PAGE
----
I eventually decided to actually watch it, not just listen to the theme song, and it was entertaining enough for me to have finished almost all the 40 episodes. Contrary to the negative Hollywood portrayals of Asian men, the protagonist was a charismatic, competent, and heroic alpha male who easily attracted and seduced women, even a woman high up within the KMT who he managed to manipulate again and again to help achieve his objectives without her knowing who he really was. When she finally found out, she had to keep it a secret too not only out of love but also to avoid being implicated.

Though I read stuff on the Chinese internet starting from high school, it was really only a year ago that I began to comment, write, and meet people through that. Pertaining to this, some America raised guy at elite school asked me how I managed to meet all these people from China or in China. I don’t remember how I answered, but on this, I will remark that surely, what I’ve done is something that most ethnic Chinese who grew up in America would not even dare think of doing, due to immersion in American culture and social pressures and what not, let alone actually doing. But I guess that’s just my personality. Not being terribly conformist and doing certain things that most people would be afraid to. Can’t really help with that. Somewhat tangentially, I’ve written to a math PhD student from China too that my interest in pure math surely had something to do with my difficulty fitting in culturally in the American school system.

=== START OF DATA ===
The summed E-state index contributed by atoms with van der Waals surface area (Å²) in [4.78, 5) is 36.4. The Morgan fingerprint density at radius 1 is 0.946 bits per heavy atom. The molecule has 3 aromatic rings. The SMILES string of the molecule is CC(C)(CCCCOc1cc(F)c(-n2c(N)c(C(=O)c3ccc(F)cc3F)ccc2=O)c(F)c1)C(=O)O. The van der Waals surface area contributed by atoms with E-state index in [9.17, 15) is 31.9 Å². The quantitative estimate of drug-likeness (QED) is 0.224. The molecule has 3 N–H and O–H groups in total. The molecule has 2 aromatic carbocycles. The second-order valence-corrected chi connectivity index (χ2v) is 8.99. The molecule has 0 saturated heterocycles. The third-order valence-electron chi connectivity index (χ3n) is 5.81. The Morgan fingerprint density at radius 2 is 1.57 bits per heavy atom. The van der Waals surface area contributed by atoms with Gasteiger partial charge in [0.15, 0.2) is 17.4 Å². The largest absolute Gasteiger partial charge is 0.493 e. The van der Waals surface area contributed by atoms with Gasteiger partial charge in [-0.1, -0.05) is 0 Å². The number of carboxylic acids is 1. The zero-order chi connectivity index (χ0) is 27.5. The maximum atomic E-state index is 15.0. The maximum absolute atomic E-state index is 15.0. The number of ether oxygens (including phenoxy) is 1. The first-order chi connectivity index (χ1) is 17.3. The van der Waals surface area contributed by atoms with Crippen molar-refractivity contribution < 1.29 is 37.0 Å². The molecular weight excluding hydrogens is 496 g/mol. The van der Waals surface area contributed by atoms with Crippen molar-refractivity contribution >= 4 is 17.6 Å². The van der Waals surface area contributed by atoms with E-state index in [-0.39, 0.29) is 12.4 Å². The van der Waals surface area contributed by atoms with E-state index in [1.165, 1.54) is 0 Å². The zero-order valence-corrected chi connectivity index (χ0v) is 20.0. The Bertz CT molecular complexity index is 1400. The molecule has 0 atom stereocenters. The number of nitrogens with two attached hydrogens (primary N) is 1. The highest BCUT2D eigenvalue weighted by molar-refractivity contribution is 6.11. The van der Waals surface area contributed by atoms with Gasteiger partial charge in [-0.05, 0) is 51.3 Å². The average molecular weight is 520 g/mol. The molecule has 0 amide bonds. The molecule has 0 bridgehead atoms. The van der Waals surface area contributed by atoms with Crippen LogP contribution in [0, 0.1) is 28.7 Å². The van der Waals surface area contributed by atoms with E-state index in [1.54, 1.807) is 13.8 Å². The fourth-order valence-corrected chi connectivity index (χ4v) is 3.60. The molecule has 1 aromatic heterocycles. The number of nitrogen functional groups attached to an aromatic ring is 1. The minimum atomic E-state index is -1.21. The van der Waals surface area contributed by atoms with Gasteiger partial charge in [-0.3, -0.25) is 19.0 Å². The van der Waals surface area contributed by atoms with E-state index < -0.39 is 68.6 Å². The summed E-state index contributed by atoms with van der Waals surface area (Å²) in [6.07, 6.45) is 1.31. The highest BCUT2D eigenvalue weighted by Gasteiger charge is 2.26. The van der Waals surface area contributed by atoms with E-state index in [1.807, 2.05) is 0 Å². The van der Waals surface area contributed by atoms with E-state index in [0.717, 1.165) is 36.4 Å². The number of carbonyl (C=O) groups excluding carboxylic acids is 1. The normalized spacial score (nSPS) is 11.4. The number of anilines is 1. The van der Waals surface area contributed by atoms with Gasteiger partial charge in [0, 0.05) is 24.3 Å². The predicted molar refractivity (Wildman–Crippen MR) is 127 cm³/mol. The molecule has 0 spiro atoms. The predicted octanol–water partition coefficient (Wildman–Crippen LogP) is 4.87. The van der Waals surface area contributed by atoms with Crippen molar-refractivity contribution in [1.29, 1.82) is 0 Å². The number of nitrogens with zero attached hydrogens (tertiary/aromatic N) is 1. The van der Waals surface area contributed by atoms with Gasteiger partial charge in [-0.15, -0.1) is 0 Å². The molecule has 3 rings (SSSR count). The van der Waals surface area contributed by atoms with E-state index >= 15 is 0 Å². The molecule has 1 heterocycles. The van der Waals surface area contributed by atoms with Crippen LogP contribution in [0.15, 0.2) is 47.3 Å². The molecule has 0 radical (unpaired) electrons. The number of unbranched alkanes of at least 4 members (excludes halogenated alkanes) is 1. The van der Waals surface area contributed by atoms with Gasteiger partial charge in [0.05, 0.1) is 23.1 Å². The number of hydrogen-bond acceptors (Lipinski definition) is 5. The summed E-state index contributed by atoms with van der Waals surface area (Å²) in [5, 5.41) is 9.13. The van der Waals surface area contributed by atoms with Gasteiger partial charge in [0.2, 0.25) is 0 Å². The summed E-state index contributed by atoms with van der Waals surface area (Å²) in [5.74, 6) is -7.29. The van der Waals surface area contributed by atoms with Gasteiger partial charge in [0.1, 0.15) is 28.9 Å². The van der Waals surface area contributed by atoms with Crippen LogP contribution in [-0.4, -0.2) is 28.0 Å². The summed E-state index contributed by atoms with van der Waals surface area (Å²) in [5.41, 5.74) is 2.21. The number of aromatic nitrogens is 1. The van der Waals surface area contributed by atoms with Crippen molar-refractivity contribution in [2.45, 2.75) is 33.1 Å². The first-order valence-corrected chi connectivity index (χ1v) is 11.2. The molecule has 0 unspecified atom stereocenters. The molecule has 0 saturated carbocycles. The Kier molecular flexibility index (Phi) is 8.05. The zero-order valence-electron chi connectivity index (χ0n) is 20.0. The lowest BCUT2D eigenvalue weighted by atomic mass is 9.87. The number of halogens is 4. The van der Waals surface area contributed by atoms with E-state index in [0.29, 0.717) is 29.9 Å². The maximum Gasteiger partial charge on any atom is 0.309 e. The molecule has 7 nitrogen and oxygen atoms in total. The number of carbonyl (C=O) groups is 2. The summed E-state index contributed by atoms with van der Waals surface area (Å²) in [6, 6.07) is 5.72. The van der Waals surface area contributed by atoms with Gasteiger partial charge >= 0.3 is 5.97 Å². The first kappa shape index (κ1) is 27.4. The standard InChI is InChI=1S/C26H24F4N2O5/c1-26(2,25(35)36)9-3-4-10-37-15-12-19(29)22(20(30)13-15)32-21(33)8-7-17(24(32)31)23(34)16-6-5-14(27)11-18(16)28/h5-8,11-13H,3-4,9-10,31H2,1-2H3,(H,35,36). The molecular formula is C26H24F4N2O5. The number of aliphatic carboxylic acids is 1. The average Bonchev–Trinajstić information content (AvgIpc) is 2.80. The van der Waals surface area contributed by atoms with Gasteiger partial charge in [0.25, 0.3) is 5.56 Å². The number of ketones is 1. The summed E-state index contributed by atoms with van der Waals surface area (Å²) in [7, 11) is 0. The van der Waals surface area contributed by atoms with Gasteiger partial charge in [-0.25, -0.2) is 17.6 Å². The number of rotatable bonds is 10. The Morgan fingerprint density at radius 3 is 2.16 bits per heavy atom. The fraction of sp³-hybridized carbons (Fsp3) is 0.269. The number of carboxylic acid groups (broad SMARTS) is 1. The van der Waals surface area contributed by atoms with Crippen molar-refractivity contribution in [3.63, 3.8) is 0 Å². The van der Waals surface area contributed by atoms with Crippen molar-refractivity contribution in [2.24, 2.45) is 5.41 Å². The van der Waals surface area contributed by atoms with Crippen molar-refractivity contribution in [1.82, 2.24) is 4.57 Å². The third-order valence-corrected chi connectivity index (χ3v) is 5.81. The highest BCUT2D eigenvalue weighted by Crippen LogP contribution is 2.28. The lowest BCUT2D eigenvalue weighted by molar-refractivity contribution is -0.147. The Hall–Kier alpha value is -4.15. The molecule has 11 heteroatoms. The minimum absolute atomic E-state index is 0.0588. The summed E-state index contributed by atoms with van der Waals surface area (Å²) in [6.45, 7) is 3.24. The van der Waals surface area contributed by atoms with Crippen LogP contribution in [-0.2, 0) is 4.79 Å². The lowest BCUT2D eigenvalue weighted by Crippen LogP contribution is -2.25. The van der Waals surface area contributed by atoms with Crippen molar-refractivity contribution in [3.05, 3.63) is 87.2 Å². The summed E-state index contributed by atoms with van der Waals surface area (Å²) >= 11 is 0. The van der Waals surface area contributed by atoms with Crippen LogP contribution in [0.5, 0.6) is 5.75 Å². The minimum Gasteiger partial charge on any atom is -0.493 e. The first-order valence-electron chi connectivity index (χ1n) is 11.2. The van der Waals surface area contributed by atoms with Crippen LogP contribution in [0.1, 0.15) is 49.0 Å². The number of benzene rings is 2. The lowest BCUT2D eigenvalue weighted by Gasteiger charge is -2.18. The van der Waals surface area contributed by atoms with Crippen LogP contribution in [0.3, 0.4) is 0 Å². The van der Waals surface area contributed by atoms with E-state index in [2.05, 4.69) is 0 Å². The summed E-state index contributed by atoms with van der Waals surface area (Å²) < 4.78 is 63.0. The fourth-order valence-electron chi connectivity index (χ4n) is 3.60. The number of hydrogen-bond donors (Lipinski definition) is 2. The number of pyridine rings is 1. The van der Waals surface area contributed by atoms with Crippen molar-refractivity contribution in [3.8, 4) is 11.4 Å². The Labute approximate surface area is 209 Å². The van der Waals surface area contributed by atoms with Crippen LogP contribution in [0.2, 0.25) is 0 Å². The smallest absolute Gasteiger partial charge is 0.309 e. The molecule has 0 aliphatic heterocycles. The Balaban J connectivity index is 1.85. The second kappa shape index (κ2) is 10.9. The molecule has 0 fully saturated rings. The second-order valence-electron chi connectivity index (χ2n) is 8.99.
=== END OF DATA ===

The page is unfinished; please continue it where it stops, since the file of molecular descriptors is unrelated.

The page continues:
Finally, my sympathies to those stuck in America who feel similarly but feel at dis-ease about it. When I say this I have in mind not just ethnic Chinese who grew up in America but also the unusually woke white American who can more or less actually understand where I’m coming from, who thinks that the people running the country are basically delusional, witnessing directly there a big theatre of political idiocy. If that’s you, you are not alone.